Design & UX
By Jennifer Farley

Photoshop Tip: Locking Transparent Pixels

By Jennifer Farley

If you look on the Layers palette in Photoshop, near the top of the palette, you’ll see the word “Lock” followed by four symbols. From left to right, the icons are Lock Transparent Pixels, Lock Image Pixels, Lock Position and Lock All. Today’s little tip relates to the first button, Lock Transparent Pixel and how you might use it in your work.


It’s very easy to change a block of color in Photoshop if it has strong, defined edges. You could use the Paint Bucket or Color Replacement tool to change the color, but if you want to change the color of an object that has faded edges or is semi-transparent you need to apply press the “Lock Transparent Pixels” button on the layers palette to do just that.

Here’s an example. Let’s say for example you have some sort of colored shaped with soft edges. Take the green heart shape below. It’s solid on the outside but the inside fades to transparent.


Now let’s say we wanted to change the heart from green to red using the Paint Bucket. If we click on a green section with the Paint Bucket tool with red as a foreground color, this is what we get.


We’ve lost the faded edge and it looks pretty rough all around.

To deal with this problem, click on the “Lock Transparent Pixels” button near the top of the layers palette in Photoshop. The important thing to remember is that this only works on layers with transparency, it has absolutely no effect if the object is part of the background layer.


Once the button is press, the transparent pixels are locked and we will only be able to manipulate the opaque parts of the layer. Now when we click on the green heart, the fade to white is preserved.


This effect is useful for both web and print work.  Have you used it before?

  • Wardrop

    I’ve always just used colour overlay for this (under Blending Options), though I’m sure I’ll find uses for this transparency locking technique. Thanks.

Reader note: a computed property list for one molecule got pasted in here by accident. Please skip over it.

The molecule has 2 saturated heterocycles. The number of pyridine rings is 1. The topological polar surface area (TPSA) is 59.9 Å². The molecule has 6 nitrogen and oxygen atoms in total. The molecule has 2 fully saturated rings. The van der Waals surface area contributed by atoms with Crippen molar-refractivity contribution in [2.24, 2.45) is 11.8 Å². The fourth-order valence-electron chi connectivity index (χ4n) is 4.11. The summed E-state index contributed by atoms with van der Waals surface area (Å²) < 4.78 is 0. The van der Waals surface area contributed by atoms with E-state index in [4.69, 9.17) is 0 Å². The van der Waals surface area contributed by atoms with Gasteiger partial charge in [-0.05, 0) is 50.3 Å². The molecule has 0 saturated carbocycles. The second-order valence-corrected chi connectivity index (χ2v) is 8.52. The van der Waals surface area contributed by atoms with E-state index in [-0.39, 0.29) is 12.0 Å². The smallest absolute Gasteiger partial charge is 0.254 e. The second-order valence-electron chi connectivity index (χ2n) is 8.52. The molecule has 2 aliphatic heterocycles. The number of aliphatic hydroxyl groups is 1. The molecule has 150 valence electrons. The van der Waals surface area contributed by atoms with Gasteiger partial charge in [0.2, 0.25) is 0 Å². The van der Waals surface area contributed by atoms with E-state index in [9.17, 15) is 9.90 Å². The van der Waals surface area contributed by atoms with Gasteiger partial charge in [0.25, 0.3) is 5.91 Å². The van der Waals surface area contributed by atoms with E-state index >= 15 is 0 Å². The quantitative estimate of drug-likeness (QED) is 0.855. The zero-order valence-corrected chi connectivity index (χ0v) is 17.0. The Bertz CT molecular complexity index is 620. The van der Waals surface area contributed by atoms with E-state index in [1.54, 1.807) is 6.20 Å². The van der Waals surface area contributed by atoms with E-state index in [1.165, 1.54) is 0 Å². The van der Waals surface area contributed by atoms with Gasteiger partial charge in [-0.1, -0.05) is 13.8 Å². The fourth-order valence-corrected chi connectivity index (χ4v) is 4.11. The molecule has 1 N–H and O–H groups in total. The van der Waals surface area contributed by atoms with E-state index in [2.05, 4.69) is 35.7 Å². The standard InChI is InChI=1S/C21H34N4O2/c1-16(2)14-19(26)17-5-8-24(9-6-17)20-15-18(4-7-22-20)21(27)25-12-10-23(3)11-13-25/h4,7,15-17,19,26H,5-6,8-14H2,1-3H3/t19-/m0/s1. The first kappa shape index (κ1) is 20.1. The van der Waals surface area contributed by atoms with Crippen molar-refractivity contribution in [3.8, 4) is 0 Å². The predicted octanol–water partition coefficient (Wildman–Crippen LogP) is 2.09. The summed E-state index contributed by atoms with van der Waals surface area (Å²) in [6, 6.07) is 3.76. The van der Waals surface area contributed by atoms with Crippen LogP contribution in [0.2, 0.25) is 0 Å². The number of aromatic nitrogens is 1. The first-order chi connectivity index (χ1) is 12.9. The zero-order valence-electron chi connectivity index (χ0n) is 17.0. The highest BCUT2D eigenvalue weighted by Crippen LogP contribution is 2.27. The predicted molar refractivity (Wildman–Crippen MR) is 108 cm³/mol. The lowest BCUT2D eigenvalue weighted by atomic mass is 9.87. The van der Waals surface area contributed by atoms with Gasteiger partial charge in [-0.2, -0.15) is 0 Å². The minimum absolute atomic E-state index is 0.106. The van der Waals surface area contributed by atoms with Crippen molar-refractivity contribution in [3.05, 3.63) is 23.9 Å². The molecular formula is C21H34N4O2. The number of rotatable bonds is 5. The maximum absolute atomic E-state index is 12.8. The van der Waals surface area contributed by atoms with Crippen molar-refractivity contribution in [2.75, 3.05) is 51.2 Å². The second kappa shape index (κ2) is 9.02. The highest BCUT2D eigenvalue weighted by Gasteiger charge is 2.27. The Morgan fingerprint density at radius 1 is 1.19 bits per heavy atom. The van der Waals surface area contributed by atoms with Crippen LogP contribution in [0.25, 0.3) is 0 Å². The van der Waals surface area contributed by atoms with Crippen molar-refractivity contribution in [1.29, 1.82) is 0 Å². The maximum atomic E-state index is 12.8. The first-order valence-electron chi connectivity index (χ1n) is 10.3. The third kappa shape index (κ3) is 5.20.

• andaraes

    I’ve been using the fill command [shift + F5]. As long as preserve transparency is selected, you’ll get the desired result. Interesting though, I never knew what that was for.

  • It’s solid on the outside but the inside fades to white.

    It should be fades to transparent shouldn’t it? It’s obvious, but just for it might confuse some people.

  • Some other tips:

    -It’s useful when you want to retouch the layer with the stamp tool, as it avoids adding new areas to the layer while cloning.
    -Notice that, blur filter and some others won’t work as you would expect, if you lock the tranparent pixels.

  • Hi Glenn, thanks for the tips and I’ve changed that text too.

    Hi Wardrop, yes colour overlay is excellent too.

  • I haven’t used this technique before – thanks for the tip, I’m sure it’ll come in useful.

  • andy

    Wana use shortcut?

    for the same thing shown above, just Set you foreground color and press Ctrl+Alt+Backspace

    and for applying background color press


  • Excellent shortcuts Andy for filling with foreground and background colours. You still need to hit the Lock Transparent Pixels icon first though.

  • markfiend

    It’s amazing isn’t it, you can have been using Photoshop for years and there’s still new things to learn!

  • direkfilmizle

    thanks alot for information
    film izle

  • Jac

    must come in handy at some point …thanks!

  • biswa

    nice tips

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